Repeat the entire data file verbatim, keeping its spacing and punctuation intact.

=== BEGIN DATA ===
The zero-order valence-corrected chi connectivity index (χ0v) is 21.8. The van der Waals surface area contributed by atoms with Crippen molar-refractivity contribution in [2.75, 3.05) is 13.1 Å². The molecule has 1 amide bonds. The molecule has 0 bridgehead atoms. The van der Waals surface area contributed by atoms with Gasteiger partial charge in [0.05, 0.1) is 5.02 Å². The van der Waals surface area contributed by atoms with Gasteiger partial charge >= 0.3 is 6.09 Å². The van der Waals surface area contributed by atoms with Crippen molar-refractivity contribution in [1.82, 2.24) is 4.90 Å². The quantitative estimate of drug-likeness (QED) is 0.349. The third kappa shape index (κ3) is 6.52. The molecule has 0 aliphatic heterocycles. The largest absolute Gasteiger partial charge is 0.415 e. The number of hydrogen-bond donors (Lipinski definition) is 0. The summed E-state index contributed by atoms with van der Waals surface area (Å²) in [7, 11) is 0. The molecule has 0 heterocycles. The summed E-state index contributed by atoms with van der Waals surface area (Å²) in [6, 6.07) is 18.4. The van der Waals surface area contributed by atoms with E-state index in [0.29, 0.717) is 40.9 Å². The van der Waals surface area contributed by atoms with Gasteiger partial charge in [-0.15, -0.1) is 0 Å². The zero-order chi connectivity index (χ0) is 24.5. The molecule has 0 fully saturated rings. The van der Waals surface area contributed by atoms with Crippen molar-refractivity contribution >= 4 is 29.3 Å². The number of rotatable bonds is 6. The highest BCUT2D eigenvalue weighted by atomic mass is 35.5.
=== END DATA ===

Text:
The zero-order valence-corrected chi connectivity index (χ0v) is 21.8. The van der Waals surface area contributed by atoms with Crippen molar-refractivity contribution in [2.75, 3.05) is 13.1 Å². The molecule has 1 amide bonds. The molecule has 0 bridgehead atoms. The van der Waals surface area contributed by atoms with Gasteiger partial charge in [0.05, 0.1) is 5.02 Å². The van der Waals surface area contributed by atoms with Gasteiger partial charge >= 0.3 is 6.09 Å². The van der Waals surface area contributed by atoms with Crippen molar-refractivity contribution in [1.82, 2.24) is 4.90 Å². The quantitative estimate of drug-likeness (QED) is 0.349. The third kappa shape index (κ3) is 6.52. The molecule has 0 aliphatic heterocycles. The largest absolute Gasteiger partial charge is 0.415 e. The number of hydrogen-bond donors (Lipinski definition) is 0. The summed E-state index contributed by atoms with van der Waals surface area (Å²) in [7, 11) is 0. The molecule has 0 heterocycles. The summed E-state index contributed by atoms with van der Waals surface area (Å²) in [6, 6.07) is 18.4. The van der Waals surface area contributed by atoms with E-state index in [0.29, 0.717) is 40.9 Å². The van der Waals surface area contributed by atoms with Gasteiger partial charge in [-0.15, -0.1) is 0 Å². The zero-order chi connectivity index (χ0) is 24.5. The molecule has 0 fully saturated rings. The van der Waals surface area contributed by atoms with Crippen molar-refractivity contribution >= 4 is 29.3 Å². The number of rotatable bonds is 6. The highest BCUT2D eigenvalue weighted by atomic mass is 35.5.